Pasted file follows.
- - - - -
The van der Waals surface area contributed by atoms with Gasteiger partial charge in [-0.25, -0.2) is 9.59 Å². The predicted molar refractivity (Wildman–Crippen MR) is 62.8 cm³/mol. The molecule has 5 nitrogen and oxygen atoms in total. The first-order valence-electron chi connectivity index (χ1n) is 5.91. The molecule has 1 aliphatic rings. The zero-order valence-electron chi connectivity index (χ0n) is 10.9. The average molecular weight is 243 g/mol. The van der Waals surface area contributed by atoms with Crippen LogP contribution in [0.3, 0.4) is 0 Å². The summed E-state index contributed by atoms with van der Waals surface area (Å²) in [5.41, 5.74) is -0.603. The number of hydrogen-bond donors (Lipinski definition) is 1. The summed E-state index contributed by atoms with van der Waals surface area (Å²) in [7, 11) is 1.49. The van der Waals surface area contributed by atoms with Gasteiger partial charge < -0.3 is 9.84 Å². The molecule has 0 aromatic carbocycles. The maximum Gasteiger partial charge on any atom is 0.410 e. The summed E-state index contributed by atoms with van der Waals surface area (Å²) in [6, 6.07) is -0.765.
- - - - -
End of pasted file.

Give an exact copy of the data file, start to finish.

The van der Waals surface area contributed by atoms with Gasteiger partial charge in [-0.25, -0.2) is 9.59 Å². The predicted molar refractivity (Wildman–Crippen MR) is 62.8 cm³/mol. The molecule has 5 nitrogen and oxygen atoms in total. The first-order valence-electron chi connectivity index (χ1n) is 5.91. The molecule has 1 aliphatic rings. The zero-order valence-electron chi connectivity index (χ0n) is 10.9. The average molecular weight is 243 g/mol. The van der Waals surface area contributed by atoms with Crippen LogP contribution in [0.3, 0.4) is 0 Å². The summed E-state index contributed by atoms with van der Waals surface area (Å²) in [5.41, 5.74) is -0.603. The number of hydrogen-bond donors (Lipinski definition) is 1. The summed E-state index contributed by atoms with van der Waals surface area (Å²) in [7, 11) is 1.49. The van der Waals surface area contributed by atoms with Gasteiger partial charge < -0.3 is 9.84 Å². The molecule has 0 aromatic carbocycles. The maximum Gasteiger partial charge on any atom is 0.410 e. The summed E-state index contributed by atoms with van der Waals surface area (Å²) in [6, 6.07) is -0.765.